Polymorphism of the FcÃÂ³ receptor IIA and malaria morbidity
- *Corresponding Author:
- Marcelo Urbano Ferreira
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Received date: 10 June 2005; Revised date: 11 July 2005; Accepted date: 11 July 2005; Available online 28 July 2005; Published date: 19 August 2005
Copyright: Érika Martins Braga et al.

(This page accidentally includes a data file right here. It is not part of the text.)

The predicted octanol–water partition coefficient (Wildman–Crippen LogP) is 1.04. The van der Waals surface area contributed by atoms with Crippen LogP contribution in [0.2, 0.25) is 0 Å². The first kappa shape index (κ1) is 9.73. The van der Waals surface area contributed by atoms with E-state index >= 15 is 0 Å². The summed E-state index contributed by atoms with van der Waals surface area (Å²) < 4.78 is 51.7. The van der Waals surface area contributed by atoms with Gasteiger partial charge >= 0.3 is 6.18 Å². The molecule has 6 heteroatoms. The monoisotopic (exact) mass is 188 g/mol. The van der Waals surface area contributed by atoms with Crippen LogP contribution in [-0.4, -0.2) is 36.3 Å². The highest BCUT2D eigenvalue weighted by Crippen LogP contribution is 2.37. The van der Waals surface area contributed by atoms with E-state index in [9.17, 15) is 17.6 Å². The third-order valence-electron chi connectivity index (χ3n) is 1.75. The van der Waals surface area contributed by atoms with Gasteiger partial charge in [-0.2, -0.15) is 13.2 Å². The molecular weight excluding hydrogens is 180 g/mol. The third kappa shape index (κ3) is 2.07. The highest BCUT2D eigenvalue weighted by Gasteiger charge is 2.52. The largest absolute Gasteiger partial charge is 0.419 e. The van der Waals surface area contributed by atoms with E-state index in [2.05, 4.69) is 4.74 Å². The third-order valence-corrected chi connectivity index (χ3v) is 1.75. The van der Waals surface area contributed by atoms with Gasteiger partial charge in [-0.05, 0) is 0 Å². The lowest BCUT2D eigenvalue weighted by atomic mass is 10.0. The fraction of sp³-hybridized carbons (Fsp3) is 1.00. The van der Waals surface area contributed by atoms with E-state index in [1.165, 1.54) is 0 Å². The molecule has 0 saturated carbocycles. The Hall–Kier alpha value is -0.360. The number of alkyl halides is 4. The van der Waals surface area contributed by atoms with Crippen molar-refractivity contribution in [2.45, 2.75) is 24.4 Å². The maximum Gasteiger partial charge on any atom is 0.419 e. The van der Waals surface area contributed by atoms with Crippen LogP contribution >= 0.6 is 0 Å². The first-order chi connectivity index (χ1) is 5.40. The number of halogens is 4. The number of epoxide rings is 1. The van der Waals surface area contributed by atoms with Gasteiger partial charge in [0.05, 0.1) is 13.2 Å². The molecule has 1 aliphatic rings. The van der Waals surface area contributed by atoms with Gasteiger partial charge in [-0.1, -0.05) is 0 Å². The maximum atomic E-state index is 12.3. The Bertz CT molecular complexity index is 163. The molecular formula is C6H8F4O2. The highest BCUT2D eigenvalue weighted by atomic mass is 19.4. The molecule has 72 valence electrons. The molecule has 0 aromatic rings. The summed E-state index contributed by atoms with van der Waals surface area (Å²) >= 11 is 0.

Fc receptors (FcRs) are expressed on the surface of all types of cells of the immune system. They bind the Fc portion of immunoglobulin (Ig), thereby bridging specific antigen recognition by antibodies with cellular effector mechanisms. FcγRIIA, one of the three receptors for human IgG, is a low-affinity receptor for monomeric IgG, but binds IgG immune complexes efficiently. FcγRIIA is believed to play a major role in eliciting monocyte- and macrophage-mediated effector responses against blood-stage malaria parasites. A G → A single nucleotide polymorphism, which causes an arginine (R) to be replaced with histidine (H) at position 131, defines two allotypes which difer in their avidity for complexed human IgG2 and IgG3. Because FcγRIIA-H131 is the only FcγR allotype which interacts efficiently with human IgG2, this polymorphism may determine whether parasite-specific IgG2 may or may not elicit cooperation with cellular imune responses during blood-stage malaria infection. Here, we review data from four published case-control studies describing associations between FcγRIIA R/H131 polymorphism and malaria-related outcomes and discuss possible reasons for some incongruities found in these available results.